VEIL OF SECRECY: L’Affaire Seaman Guard Ohio has stirred up a storm in India. Sources said MV Seaman Guard Ohio failed to confirm whether the weapons aboard were procured from another ship covering the area or from a floating armoury cruising in international waters. “On two previous occasions, it did not declare the arms on board, which means the weapons were loaded after September 9. Who gave the clearance, why and how are the questions that need to be investigated,” a source said.

According to New Internationalist, a UK-based magazine, there are 18 floating armouries in the Red Sea, Gulf of Oman and Mozambique Channel, all of which rent out weapons outside territorial waters so as to sidestep weapons regulations. It said the contractors operate in an accountability vacuum. “No global treaties cover weapons fire from commercial ships.”

Calling these companies Corporate Mercenary, a UK based Campaign Against Arms Trade (CAAT) report said that the upper ranks of many of these companies are filled with former US and UK army officers.

“Governments, such as that of the UK, find the services of these companies cheaper than using regular armed forces, because many of the personnel come from Iraq or from poor countries like Nepal and Fiji and are willing to serve for a fraction of a regular soldier’s pay,” CAAT Said.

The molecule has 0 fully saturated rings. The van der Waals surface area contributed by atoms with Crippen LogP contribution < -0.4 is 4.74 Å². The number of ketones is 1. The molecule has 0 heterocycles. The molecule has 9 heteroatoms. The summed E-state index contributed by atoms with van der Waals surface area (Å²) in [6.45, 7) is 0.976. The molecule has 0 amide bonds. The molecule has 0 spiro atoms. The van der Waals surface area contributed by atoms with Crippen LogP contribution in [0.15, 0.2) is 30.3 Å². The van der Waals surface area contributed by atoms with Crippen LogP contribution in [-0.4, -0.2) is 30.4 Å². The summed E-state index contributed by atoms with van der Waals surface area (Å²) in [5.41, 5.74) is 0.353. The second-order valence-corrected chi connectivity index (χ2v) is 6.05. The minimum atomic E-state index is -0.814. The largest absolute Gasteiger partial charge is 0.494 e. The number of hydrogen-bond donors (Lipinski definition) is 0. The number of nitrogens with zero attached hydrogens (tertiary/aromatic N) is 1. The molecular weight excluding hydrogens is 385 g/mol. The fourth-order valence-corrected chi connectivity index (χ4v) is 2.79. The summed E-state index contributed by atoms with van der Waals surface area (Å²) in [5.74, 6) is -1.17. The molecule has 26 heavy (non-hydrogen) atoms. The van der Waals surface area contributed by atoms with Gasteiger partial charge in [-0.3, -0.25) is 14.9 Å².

MISSING DETAILS: A representative of AdvanFort, Thomas Chacko, who is based in Dubai said the company operates in high risk zones and the Seaman Ohio was operating to secure a certain area in the Indian Ocean. However, Thomas failed to provide details of the arms and ammunition on board. He said, “Everything is accountable and all documents were handed over to the authorities.” Thomas also refused to reveal the destination of ship and the areas it covered in the last two to three months.

Sources said after leaving Sharjah sometime in June-July, the ship was first spotted in Indian waters when it berthed at Kochi port in August. At that time, it did not declare its weapons on board.